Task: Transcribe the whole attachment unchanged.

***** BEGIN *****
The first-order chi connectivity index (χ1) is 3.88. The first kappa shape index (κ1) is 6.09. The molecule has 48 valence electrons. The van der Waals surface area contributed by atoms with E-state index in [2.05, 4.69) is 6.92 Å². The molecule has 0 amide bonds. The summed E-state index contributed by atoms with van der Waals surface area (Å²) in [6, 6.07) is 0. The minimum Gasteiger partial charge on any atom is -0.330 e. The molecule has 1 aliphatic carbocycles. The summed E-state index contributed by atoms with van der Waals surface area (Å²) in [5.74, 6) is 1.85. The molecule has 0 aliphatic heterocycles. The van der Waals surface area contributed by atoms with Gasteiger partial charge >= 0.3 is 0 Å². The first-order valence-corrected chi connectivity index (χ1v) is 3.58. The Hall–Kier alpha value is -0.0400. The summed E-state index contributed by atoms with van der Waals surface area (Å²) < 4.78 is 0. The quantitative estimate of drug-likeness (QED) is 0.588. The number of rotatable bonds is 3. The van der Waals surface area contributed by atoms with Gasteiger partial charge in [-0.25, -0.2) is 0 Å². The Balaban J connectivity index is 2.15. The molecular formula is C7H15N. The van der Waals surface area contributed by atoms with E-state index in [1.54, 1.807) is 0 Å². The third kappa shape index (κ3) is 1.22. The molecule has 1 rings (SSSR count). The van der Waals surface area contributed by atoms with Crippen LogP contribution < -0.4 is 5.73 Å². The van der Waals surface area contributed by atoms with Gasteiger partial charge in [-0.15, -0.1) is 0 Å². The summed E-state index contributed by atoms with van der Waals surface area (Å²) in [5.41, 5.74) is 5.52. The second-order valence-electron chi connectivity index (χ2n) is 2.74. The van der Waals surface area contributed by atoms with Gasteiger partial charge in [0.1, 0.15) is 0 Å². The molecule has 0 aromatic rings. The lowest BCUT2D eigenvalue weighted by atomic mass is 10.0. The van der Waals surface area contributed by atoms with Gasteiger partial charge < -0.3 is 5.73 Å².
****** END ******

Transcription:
The first-order chi connectivity index (χ1) is 3.88. The first kappa shape index (κ1) is 6.09. The molecule has 48 valence electrons. The van der Waals surface area contributed by atoms with E-state index in [2.05, 4.69) is 6.92 Å². The molecule has 0 amide bonds. The summed E-state index contributed by atoms with van der Waals surface area (Å²) in [6, 6.07) is 0. The minimum Gasteiger partial charge on any atom is -0.330 e. The molecule has 1 aliphatic carbocycles. The summed E-state index contributed by atoms with van der Waals surface area (Å²) in [5.74, 6) is 1.85. The molecule has 0 aliphatic heterocycles. The van der Waals surface area contributed by atoms with Gasteiger partial charge >= 0.3 is 0 Å². The first-order valence-corrected chi connectivity index (χ1v) is 3.58. The Hall–Kier alpha value is -0.0400. The summed E-state index contributed by atoms with van der Waals surface area (Å²) < 4.78 is 0. The quantitative estimate of drug-likeness (QED) is 0.588. The number of rotatable bonds is 3. The van der Waals surface area contributed by atoms with Gasteiger partial charge in [-0.25, -0.2) is 0 Å². The Balaban J connectivity index is 2.15. The molecular formula is C7H15N. The van der Waals surface area contributed by atoms with E-state index in [1.54, 1.807) is 0 Å². The third kappa shape index (κ3) is 1.22. The molecule has 1 rings (SSSR count). The van der Waals surface area contributed by atoms with Crippen LogP contribution < -0.4 is 5.73 Å². The van der Waals surface area contributed by atoms with Gasteiger partial charge in [-0.15, -0.1) is 0 Å². The summed E-state index contributed by atoms with van der Waals surface area (Å²) in [5.41, 5.74) is 5.52. The second-order valence-electron chi connectivity index (χ2n) is 2.74. The van der Waals surface area contributed by atoms with Gasteiger partial charge in [0.1, 0.15) is 0 Å². The molecule has 0 aromatic rings. The lowest BCUT2D eigenvalue weighted by atomic mass is 10.0. The van der Waals surface area contributed by atoms with Gasteiger partial charge < -0.3 is 5.73 Å².